Coauthored by Chloé Villeneuve-Reitano and Chris Pierre
In Isacov v Schwartzberg, 2018 ONSC 5933 (CanLII) the plaintiff sued the defendant for general damages in the amount of $1,000,000 and special damages in the amount of $2,000,000, after the defendant’s vehicle ran over the plaintiff’s right foot.
The defendant’s counsel produced a private investigator’s report late in the process which included photos from the plaintiff’s friend’s Facebook and Instagram account, allegedly showing the plaintiff dancing and wearing high heels.
The defendant sought production of the plaintiff’s Facebook, Instagram and other social media accounts going back three years. As the motion with the investigator’s report was produced late in the proceeding, plaintiff’s counsel asserted that the Court should deny the defendant leave to bring the motion. It should be noted that the plaintiff neither confirmed nor denied the existence of the social media accounts sought. She also did not refer to the social media accounts on her affidavit of documents.
The Court admitted the evidence noting at Paragraph 41 “Taking into account all the circumstances of this case I am satisfied that an approach similar to that used for motions seeking defence medicals after the case has been set down, is appropriate. Defence medicals are not part of the formal discovery process. They are a separate process with specific considerations. Rule 48.04 therefore does not act as a bar to a request for a defence medical after the proceeding has been. Here given the failure to include in her affidavit of documents to any reference to on-line data that the plaintiff has not asserted does not exist; I am satisfied that in this case it would be manifestly unjust to deny access to the sources sought. If they are nonexistent then there will be no content that could harm the plaintiff’s case. However if there is photographic evidence that may potentially undermine the Plaintiff’s claim, there will be an opportunity to provide an explanation at trial.”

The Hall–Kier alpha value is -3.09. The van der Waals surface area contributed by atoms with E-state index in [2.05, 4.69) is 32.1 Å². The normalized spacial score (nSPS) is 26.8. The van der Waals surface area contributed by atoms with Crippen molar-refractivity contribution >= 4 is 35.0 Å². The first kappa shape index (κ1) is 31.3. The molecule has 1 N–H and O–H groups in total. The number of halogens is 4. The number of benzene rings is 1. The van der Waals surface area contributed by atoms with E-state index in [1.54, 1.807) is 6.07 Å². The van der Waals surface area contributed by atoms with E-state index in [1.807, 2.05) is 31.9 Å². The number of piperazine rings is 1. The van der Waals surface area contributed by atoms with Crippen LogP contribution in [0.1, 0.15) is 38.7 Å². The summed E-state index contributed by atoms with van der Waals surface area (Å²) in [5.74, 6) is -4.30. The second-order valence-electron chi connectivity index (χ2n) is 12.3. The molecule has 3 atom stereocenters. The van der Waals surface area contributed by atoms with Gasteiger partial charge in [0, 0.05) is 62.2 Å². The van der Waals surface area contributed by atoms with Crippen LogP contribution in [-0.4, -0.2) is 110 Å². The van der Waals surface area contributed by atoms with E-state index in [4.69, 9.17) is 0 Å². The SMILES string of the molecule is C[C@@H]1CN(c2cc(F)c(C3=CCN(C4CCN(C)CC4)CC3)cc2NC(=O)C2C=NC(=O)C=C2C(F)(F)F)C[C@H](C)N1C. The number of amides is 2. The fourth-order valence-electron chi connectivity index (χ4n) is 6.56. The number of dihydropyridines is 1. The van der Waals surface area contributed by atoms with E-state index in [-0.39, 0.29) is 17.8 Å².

The defendant’s motion was granted in part. They had requested that the plaintiff produce “… copies of all of her social media pages, including Facebook and Instagram, for 3 years pre-accident to present.” Due to the late hour of the request the Court only granted the motion in respect of the Facebook and Instagram accounts.
Further, in respect of costs the Court stated “The failure to seek such documentation until this stage of the proceeding, has added expenses to both sides that could have been avoided if appropriate questions were asked at the discovery of the plaintiff or prior to the mediation.
I feel as a consequence it would be appropriate to make no order as to costs on this motion.”
A social media review of the plaintiff’s accounts, including just identifying accounts is an important investigative process, particularly where the plaintiff failed to itemize them on their affidavit of documents. This decision shows how important it is to conduct this kind of research early in the process.
In a related note, in this case a friend’s account was reviewed, which appears appropriate in the circumstances of the case. Portions of that friend’s posts may have been redacted for privacy in the investigator’s report; however, it is essential to keep un-redacted originals of the evidence collected, even if they are partially redacted for privacy purposes in the report, in case they are ultimately required to be produced.